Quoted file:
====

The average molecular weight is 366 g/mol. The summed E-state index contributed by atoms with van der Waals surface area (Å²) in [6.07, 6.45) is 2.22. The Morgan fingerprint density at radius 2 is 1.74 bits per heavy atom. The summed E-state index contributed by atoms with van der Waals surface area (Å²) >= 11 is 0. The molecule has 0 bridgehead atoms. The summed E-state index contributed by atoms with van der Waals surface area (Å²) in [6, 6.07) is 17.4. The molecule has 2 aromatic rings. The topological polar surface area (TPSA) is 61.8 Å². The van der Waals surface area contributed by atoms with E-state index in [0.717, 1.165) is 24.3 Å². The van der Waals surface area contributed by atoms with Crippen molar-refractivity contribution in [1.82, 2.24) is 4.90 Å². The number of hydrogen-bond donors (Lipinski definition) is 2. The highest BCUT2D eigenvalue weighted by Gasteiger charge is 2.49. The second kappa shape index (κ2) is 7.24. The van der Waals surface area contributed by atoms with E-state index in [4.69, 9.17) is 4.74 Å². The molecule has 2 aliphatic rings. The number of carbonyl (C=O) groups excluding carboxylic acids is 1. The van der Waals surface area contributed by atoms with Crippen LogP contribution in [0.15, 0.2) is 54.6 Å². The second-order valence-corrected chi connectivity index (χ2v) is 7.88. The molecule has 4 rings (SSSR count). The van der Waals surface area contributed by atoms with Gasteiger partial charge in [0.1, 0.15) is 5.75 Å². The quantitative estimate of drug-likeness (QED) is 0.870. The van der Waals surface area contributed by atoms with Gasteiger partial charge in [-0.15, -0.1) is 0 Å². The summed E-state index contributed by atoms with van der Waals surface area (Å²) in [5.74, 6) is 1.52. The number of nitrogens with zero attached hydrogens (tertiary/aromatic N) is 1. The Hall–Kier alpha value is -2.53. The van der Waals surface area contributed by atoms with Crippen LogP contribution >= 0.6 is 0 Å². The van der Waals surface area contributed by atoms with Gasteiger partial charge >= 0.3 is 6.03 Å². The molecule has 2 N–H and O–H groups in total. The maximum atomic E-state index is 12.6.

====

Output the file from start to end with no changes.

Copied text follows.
The average molecular weight is 366 g/mol. The summed E-state index contributed by atoms with van der Waals surface area (Å²) in [6.07, 6.45) is 2.22. The Morgan fingerprint density at radius 2 is 1.74 bits per heavy atom. The summed E-state index contributed by atoms with van der Waals surface area (Å²) >= 11 is 0. The molecule has 0 bridgehead atoms. The summed E-state index contributed by atoms with van der Waals surface area (Å²) in [6, 6.07) is 17.4. The molecule has 2 aromatic rings. The topological polar surface area (TPSA) is 61.8 Å². The van der Waals surface area contributed by atoms with E-state index in [0.717, 1.165) is 24.3 Å². The van der Waals surface area contributed by atoms with Crippen molar-refractivity contribution in [1.82, 2.24) is 4.90 Å². The number of hydrogen-bond donors (Lipinski definition) is 2. The highest BCUT2D eigenvalue weighted by Gasteiger charge is 2.49. The second kappa shape index (κ2) is 7.24. The van der Waals surface area contributed by atoms with E-state index in [4.69, 9.17) is 4.74 Å². The molecule has 2 aliphatic rings. The number of carbonyl (C=O) groups excluding carboxylic acids is 1. The van der Waals surface area contributed by atoms with Crippen LogP contribution in [0.15, 0.2) is 54.6 Å². The second-order valence-corrected chi connectivity index (χ2v) is 7.88. The molecule has 4 rings (SSSR count). The van der Waals surface area contributed by atoms with Gasteiger partial charge in [0.1, 0.15) is 5.75 Å². The quantitative estimate of drug-likeness (QED) is 0.870. The van der Waals surface area contributed by atoms with Gasteiger partial charge in [-0.15, -0.1) is 0 Å². The summed E-state index contributed by atoms with van der Waals surface area (Å²) in [5.74, 6) is 1.52. The number of nitrogens with zero attached hydrogens (tertiary/aromatic N) is 1. The Hall–Kier alpha value is -2.53. The van der Waals surface area contributed by atoms with Crippen LogP contribution >= 0.6 is 0 Å². The van der Waals surface area contributed by atoms with Gasteiger partial charge >= 0.3 is 6.03 Å². The molecule has 2 N–H and O–H groups in total. The maximum atomic E-state index is 12.6.